(Norway 12 Dec 1863 – 23 Jan 1944)
13.8 x 17.8 cm platemark; 21.4 x 25.7 cm sheet
The greatest Norwegian painter and printmaker, and an individual whose influence on the course of twentieth-century art is inestimable, Edvard Munch was prone to morbid imaginings and depressive episodes throughout his life. These stemmed from the sad and all-too-real experiences of his early years. He lost both his mother and sister to illness, watching them deteriorate, waste and die. 'The sick girl' is a print that recalls one of the most significant paintings of his early maturity, a study specific to the deathly events in the artist's family yet universal in its application. Pictured in profile against the tomb-like slab of a pillow, the frail figure represents not so much a sick child as all sick children. It is thus a definitive example of symbolism, the literary style which the artist embraced in his youth. Yet so feverish is Munch's line, and so severe his contrast of dark and light, we have no trouble sensing the searing expressionism to which he progressed in the coming years.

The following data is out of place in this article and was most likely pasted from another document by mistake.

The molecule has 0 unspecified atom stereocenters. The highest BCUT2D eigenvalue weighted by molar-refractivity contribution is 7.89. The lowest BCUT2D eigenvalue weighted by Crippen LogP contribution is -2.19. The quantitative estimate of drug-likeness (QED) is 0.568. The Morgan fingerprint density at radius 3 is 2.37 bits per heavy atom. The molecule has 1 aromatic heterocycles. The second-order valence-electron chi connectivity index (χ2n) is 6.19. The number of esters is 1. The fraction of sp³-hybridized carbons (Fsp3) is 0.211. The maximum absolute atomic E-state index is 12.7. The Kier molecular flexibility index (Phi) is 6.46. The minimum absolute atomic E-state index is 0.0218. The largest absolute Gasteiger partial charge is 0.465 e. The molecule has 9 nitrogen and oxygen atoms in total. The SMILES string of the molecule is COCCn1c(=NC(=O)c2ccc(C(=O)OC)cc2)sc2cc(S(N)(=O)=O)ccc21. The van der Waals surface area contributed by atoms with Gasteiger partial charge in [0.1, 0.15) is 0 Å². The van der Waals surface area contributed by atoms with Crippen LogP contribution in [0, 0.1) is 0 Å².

Art Gallery Handbook, 1999.
Nicholas Draffin, Prints in Germany 1880-1940, Sydney South, 1989, 6.
Renée Free, Fin de Siècle, Sydney, Jan 1994.
Bruce James, Art Gallery of New South Wales Handbook, 'Western Collection: Works on Paper', pg. 78-92, Sydney, 1999, 84 (illus.).
Prints in Germany 1880-1940, Art Gallery of New South Wales, Sydney, 28 Oct 1989–07 Jan 1990
Fin de Siècle: posters prints drawings from the collection of the Art Gallery of New South Wales, Art Gallery of New South Wales, Sydney, 15 Jan 1994–13 Mar 1994
Professor Sadler, Japan and Australian modernism, University Art Gallery, University of Sydney, Camperdown, 03 Apr 2011–24 Jul 2011
European prints and drawings 1500-1900, Art Gallery of New South Wales, Sydney, 30 Aug 2014–02 Nov 2014